In 1971 Chomsky gave the Bertrand Russell Memorial Lectures at the University of Cambridge, which were published as Problems of Knowledge and Freedom later that year. He also delivered the Whidden Lectures at McMaster University, the Huizinga Lecture at Leiden University in the Netherlands, the Woodbridge Lectures at Columbia University, and the Kant Lectures at Stanford University.[106] In 1971 he partook in a televised debate with French philosopher Michel Foucault on Dutch television, entitled Human Nature: Justice versus Power.[107] Although largely agreeing with Foucault’s ideas, he was critical of post-modernism and French philosophy generally, believing that post-modern leftist philosophers used obfuscating language which did little to aid the cause of the working-classes[108] and lambasting France as having “a highly parochial and remarkably illiterate culture”.[109] Chomsky also continued to publish prolifically in linguistics, publishing Studies on Semantics in Generative Grammar (1972),[103] an enlarged edition of Language and Mind (1972),[110] and Reflections on Language (1975).[110] In 1974 he became a corresponding fellow of the British Academy.[106]

 

 

 

3 thoughts on “Listen to Noam Chomsky

  1. Another Republican senator decided not to run for reelection. This is telling the 2018 Senate map just got less friendly for Republicans. Senator Jeff Flake of Arizona announced that he was not running for reelection then proceeded to rip Donald Trump to pieces. He said: “We must stop pretending that the degradation of our politics and the conduct of some in our Executive Branch are normal. They are not normal. Reckless, outrageous, and undignified behavior has become excused and countenanced as telling it like it is when it is really just reckless, outrageous, and undignified, and when such behavior emanates from the top of our government, it is something else. It is dangerous to a democracy.”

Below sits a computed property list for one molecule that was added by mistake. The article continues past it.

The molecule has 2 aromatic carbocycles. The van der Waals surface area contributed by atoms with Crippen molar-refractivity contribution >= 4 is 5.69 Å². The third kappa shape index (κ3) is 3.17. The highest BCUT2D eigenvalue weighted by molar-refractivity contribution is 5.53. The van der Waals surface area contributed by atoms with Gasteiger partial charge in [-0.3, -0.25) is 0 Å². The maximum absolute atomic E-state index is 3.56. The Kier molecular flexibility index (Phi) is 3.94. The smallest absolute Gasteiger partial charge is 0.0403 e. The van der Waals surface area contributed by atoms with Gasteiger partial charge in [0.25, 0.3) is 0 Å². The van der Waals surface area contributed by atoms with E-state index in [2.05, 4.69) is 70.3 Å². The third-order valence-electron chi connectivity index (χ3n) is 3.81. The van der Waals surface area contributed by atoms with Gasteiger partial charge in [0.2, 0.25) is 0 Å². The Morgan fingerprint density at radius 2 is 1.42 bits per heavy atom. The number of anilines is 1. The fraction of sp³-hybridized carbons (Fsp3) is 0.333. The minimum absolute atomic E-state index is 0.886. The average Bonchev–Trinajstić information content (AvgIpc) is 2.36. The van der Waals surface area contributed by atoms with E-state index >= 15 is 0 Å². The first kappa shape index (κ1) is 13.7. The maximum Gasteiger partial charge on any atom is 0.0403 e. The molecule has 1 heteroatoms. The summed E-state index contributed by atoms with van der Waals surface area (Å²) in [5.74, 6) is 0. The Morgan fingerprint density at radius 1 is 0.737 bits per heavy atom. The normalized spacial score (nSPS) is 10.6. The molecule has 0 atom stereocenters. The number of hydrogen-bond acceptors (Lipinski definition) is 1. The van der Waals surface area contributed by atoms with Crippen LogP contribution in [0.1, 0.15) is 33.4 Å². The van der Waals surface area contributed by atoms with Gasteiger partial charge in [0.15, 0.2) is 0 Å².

Senator Flake has more credibility as a Trump critic because he’s been criticizing Donald Trump since the last presidential campaign. Senate Republicans suddenly have a group of loose cannons. John McCain doesn’t seem to be wasting a second while battling brain cancer, while the retiring Bob Corker and Jeff Flake are letting it fly. It’s questionable how these retirements are going to impact the votes on tax cuts and tax reform.

  2. Trump showed a new level of disrespect for the troops by blaming the generals and taking zero responsibility for the ambush that killed four Green Berets in Niger. When asked if he authorized the mission, Trump said, “No, I didn’t, not specifically. I have generals that are great generals. These are great fighters; these are warriors. I gave them authority to do what’s right so that we win. That’s the authority they have. I want to win. And we’re going to win.”

    It’s not the generals’ fault that the four soldiers died. Trump is the man who gave them the authority, so he’s ultimately responsible for what happened. In Donald Trump’s White House, the buck stops everywhere but in the Oval Office. Trump is the zero accountability president who takes no responsibility and holds nothing sacred. He threw his generals right under the bus. His comments are not how a president behaves. He’s this close to blaming the four Green Berets themselves for dying in Niger. A man who dodged the draft five times during the Vietnam War has somehow managed to possess an unlimited well of disrespect for the troops.

  3. The best rationale take-away from Chomsky is his advocacy in strong military strength for self-defence and preservation, rather for offense or dominance.
    If this could be adopted in the popularism, regardless of ideological differences, increasingly seen around the globe, the world will be a better and more peaceful place to live.